Jean-Baptiste Janisset à l’Île du Frioul


Commissionné par Provence Art Contemporain en collaboration avec Everyday Gallery, Jean-Christophe Arcos, le fond de donation KATAPULT, l’Atelier Chiffonnier et le Parc national des calanques.

“Between an anthropologist and a sorcerer, Jean-Baptiste Janisset’s installations are conceived from discoveries and encounters which, during his travels, have developed his creative psyche.
For this new installation, the artist takes over the iconic plastic houses in which many Western children have displayed their imaginations. Janisset uses these hiding spots and their innate quality to shelter blossoming creativity, to construct a totem-like beacon against obsolete systems of education witch fuse a formated consumerist society. In such, they become a place of belief, a chappel made of lead, a rampart against the brutality of the outside world.

On this building, Jean-Baptiste Janisset came to place symbols and memories relating to different myths and religions. The most discreet of them is placed inside the monument. It is a seal of Saturn, a talisman that he himself made for its protective qualities and which he sleeps whit every day. All these objects are for him vectors of elevation. They motivate a finer consciousness and thus a dialogue with what he calls “the underworld”.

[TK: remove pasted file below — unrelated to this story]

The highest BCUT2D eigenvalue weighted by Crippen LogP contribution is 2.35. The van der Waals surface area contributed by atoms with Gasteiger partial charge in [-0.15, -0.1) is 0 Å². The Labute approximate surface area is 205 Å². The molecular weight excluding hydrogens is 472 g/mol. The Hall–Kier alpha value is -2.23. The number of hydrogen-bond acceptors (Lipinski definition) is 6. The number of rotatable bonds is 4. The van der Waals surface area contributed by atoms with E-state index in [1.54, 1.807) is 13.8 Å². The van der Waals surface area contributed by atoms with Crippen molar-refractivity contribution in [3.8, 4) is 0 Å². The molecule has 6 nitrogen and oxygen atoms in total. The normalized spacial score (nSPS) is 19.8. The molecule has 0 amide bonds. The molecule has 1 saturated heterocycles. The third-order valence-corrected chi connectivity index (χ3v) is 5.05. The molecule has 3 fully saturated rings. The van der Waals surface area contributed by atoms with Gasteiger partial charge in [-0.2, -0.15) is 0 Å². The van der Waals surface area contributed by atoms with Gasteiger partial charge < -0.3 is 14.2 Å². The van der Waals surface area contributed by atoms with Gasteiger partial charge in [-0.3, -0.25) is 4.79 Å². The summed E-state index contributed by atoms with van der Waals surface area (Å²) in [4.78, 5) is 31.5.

Most of the time these are relics of the ceremonies he attended in Benin, Gabon, and Corsica. For example, the sheep carcass being displayed as one of the elements of Janisset’s sculpture has for origin the molding of the bones of the animal sacrificed during the Magal de Touba, a religious festival that has been celebrated since 1928 in Senegal. It is the most important ceremony of the Mouride religion, a mystical branch of Sufism.
To make these elements his own, Jean-Baptiste Janisset proceeds to make molds by directly using clay to take a borrowing in situ of objects, sculptures, and bas reliefs before making lead prints out of them.”

Jean-Baptiste Janisset explains that he is not a fine craftsman: all the symbols he uses are snatched from others. The artist sees himself more as a witness to the past, a creator of syncretism between diverse beliefs and plural existences. Janisset’s ‘Smile to the Angles of Frioul’ building is therefore the center of gravity of a multitude of consciousness. We are thus projected into a place of all and no religion, a new path which Jean-Baptiste Janisset seams to outlined for us.

Text: Camille Bardin, Translation: Leo Lopez

En Juillet 2020, Jean Baptiste a décroché une résidence à Vents des forêts. Sa production a été vue lors d’un shooting Art / Mode dans le magazine TEMPLE.